Celebrating Womanhood on Stamps of the World

As International Women’s week is almost here, let’s take a look at some stamps from across the world which portray different roles that women have played in the society. Apart from roles like that of a mother, a life partner, a sister, a friend and many more, they have proved their talent and skills in various fields.

Mother Teresa (Social Activist)

Undoubtedly one of the greatest woman social workers, also known as Blessed Teresa of Calcutta, Mother Teresa was born in Macedonia where she lived for 18 years, then moved to Ireland and then to India. After adopting Indian citizenship, she spent a few months in Patna to receive a basic medical training in the Holy Family Hospital and then started working for the underprivileged living in slums. She started a school in Motijhil (Calcutta) and then started tending to the needs of the destitute and starving, helping the "poorest among the poor". In 1979, Mother Teresa was awarded the Nobel Peace Prize, "for work undertaken in the struggle to overcome poverty and distress, which also constitutes a threat to peace." An Indian stamp worth Rs.45 features this mighty-hearted woman.

Bessie Coleman (Civil Aviator)

Be it science, technology, astronomy or aviation, women have spread their wings and have been successful in their respective professions. Elizabeth "Bessie" Coleman was an American civil aviator and was the first female pilot of African American descent and is also the first Native American woman to hold a pilot license. She was a brilliant student and belonged to a poor family. After several hardships she enrolled in the Oklahoma Colored Agricultural and Normal and completed the course before returning home. At the age of 23 she moved to Chicago where she worked at a barber shop as a manicurist. She developed her interest in flying after heard stories from pilots returning home from World War I. American flight schools did not admit black women. Robert S. Abbott, founder of Chicago Defender, encouraged her to study abroad and Coleman received financial backing to do the same. In Paris, She learned to fly in a Nieuport Type 82 biplane. On June 15, 1921, Coleman became the first woman of African American and Native American descent to earn an aviation pilot's license, and the first person of African American and Native American descent to earn an international aviation license. In 1921, she sailed for New York where she became a media sensation.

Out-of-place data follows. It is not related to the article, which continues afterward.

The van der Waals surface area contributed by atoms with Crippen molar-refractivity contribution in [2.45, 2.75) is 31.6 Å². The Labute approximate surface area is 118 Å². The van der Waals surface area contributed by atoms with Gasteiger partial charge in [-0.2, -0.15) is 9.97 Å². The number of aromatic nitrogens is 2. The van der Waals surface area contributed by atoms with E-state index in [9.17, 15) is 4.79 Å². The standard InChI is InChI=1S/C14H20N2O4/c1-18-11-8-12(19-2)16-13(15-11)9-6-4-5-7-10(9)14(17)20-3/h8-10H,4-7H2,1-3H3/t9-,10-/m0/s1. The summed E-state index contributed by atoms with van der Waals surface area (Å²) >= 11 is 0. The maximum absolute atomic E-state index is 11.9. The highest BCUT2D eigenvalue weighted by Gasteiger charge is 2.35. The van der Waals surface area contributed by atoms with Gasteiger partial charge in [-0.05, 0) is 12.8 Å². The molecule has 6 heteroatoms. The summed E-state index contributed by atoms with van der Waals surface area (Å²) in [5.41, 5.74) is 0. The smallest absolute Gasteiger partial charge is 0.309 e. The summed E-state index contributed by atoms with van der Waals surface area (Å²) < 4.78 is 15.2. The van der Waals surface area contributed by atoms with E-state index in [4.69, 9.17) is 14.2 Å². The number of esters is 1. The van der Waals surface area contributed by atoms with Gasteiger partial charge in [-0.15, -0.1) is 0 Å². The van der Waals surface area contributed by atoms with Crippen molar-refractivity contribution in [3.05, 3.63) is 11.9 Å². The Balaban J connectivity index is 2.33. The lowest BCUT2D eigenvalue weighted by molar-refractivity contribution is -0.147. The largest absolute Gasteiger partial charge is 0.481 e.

Grazia Deledda (Writer/Poet)

There are many celebrated women writers and artists in the world who have shown a whole new perspective to looking at things through their masterful works. Grazia Deledda was an Italian writer and also the first woman who received the Nobel Prize for Literature in 1926 "for her idealistically inspired writings which with plastic clarity picture the life on her native island and with depth and sympathy deal with human problems in general". She started writing at a very tender age and her writings were inspired by the Sardinian peasants and their struggles. The first novel she wrote was Fiori di Sardegna in 1892.

Carla Zampatti (Fashion designer/ Entrepreneur)

Women today are playing a vital role in contributing to the economy of a nation and there are several businesswomen who have made their mark as extremely successful entrepreneurs. Carla Zampatti is one such lady who is a world-renowned Australian designer and the Executive Chairman of Carla Zampatti Pty Ltd. She is board member of various prestigious business ventures as well. Carla opened her first boutique in 1972 in Surry Hills, Sydney Australia. Over the next 3 years she opened stores in Mosman, Double Bay and Elizabeth Street Sydney, growing the Carla Zampatti Pty Ltd company to create a chain of 30 Carla Zampatti boutiques and concept stores across Australia.

Sarojini Naidu (Activist and Poet)